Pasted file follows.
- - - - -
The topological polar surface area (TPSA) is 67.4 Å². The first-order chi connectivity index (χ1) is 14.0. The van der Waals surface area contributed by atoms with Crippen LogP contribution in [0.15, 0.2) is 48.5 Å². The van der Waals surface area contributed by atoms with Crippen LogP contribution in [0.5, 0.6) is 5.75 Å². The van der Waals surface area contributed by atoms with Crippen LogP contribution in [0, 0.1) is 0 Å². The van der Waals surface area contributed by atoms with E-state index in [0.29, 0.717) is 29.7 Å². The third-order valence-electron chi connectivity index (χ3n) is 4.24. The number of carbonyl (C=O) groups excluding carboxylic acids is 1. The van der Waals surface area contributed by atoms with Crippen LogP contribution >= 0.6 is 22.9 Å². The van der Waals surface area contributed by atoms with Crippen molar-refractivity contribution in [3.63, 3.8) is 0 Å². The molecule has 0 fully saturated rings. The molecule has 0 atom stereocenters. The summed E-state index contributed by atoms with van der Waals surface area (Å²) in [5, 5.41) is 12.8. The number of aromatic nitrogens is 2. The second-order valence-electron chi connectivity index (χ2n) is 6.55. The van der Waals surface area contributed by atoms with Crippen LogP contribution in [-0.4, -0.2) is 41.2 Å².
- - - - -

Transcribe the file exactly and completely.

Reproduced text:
The topological polar surface area (TPSA) is 67.4 Å². The first-order chi connectivity index (χ1) is 14.0. The van der Waals surface area contributed by atoms with Crippen LogP contribution in [0.15, 0.2) is 48.5 Å². The van der Waals surface area contributed by atoms with Crippen LogP contribution in [0.5, 0.6) is 5.75 Å². The van der Waals surface area contributed by atoms with Crippen LogP contribution in [0, 0.1) is 0 Å². The van der Waals surface area contributed by atoms with E-state index in [0.29, 0.717) is 29.7 Å². The third-order valence-electron chi connectivity index (χ3n) is 4.24. The number of carbonyl (C=O) groups excluding carboxylic acids is 1. The van der Waals surface area contributed by atoms with Crippen LogP contribution >= 0.6 is 22.9 Å². The van der Waals surface area contributed by atoms with Crippen molar-refractivity contribution in [3.63, 3.8) is 0 Å². The molecule has 0 fully saturated rings. The molecule has 0 atom stereocenters. The summed E-state index contributed by atoms with van der Waals surface area (Å²) in [5, 5.41) is 12.8. The number of aromatic nitrogens is 2. The second-order valence-electron chi connectivity index (χ2n) is 6.55. The van der Waals surface area contributed by atoms with Crippen LogP contribution in [-0.4, -0.2) is 41.2 Å².